TULARE COUNTY, Calif. (KFSN) -- Allensworth's residents are fighting for their community's safety as rain continues to fall and concerns of snow melt grow.
"The town that refuses to die" is what community members say is Allensworth's motto.
Originally founded as a Black community, the town's majority is now Latino, according to community leaders.
Now, they're working to ensure their community doesn't flood and they're looking for support in the effort.
Allensworth was founded in 1908 by Colonel Alan Allensworth. It was the first and only town in California entirely founded, financed, and governed by Black Americans.
"He was a Lieutenant Colonel, the highest ranking Black member of the military at that time," said Kayode Kadara, Allensworth Community Member. "Decided to establish a township to essentially be a place of reprieve for a lot of Blacks during that era."
The town faced hardships over the years, including Allensworth's death in 1914, the Pacific Farming Company not developing a promised irrigation system, and the railroad bypassing the town.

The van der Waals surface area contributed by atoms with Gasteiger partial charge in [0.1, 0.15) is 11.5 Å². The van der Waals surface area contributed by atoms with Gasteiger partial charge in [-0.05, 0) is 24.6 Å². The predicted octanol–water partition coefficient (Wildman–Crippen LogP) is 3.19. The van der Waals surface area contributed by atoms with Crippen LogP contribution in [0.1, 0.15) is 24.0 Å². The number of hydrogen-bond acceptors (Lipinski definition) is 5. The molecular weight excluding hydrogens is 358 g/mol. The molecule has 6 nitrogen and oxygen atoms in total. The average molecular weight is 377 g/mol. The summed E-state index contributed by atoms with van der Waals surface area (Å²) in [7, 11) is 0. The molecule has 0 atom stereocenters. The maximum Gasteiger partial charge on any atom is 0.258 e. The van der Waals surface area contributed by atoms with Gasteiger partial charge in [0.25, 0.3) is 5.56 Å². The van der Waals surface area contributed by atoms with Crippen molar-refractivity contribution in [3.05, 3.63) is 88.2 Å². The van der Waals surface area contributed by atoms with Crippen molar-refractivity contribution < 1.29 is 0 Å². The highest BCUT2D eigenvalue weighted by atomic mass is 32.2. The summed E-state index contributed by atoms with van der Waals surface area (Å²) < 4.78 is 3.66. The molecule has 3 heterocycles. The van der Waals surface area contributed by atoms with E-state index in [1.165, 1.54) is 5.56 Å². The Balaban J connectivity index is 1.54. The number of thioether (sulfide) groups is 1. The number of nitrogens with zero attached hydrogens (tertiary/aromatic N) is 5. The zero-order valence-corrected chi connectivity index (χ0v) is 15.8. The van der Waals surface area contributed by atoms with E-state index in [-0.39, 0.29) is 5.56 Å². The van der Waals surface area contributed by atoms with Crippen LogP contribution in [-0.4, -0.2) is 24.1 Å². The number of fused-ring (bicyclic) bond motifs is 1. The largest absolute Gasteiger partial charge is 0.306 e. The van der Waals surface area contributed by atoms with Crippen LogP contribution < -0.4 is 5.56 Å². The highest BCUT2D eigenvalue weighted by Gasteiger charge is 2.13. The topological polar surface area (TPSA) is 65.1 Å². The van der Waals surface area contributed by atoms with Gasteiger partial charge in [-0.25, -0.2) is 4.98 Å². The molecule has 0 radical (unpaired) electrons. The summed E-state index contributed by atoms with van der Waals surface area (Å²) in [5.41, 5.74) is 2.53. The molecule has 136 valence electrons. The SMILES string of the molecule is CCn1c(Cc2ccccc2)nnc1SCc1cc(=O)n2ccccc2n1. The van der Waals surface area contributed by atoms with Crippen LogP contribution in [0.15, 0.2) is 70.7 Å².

The original town is now memorialized as a state park, but Allensworth still lives on.
Recent storms put the community under evacuation orders.
"We have issues with White River that is flowing into the eastern portion of our community. We have Deer Creek right up there," said Kadara.
Kadara is a longtime resident and advisor to the Allensworth Progressive Association. He said community members have taken it upon themselves to try to divert water away from their community.
"The water just kept flowing," said Kadara. "We had tractors, shovels, whatever we could find, that's how we stopped that flow."
Kadara said they've been getting support from the county, but they need everyone who has a stake in the area to come together on flood mitigation.
"We just want all the applicable organizations, agencies, governmental, non-profit, whomever out there to come up, including the railroad, we need to get to the table and figure out what we do before this heavy snowmelt is coming," said Kadara.
Luis Vasquez lives in the area. He had concerns about the Poso Creek and wants work to be done on the front end.
"If we could please get more attention and help because it's a silent issue, it's a silent danger that's coming up and I think it can affect a lot of people," said Vasquez.
Kadara said those who have chosen to stay despite evacuation orders did so to protect their property. They've held multiple community meetings and Kadara said they will continue to address flood concerns.
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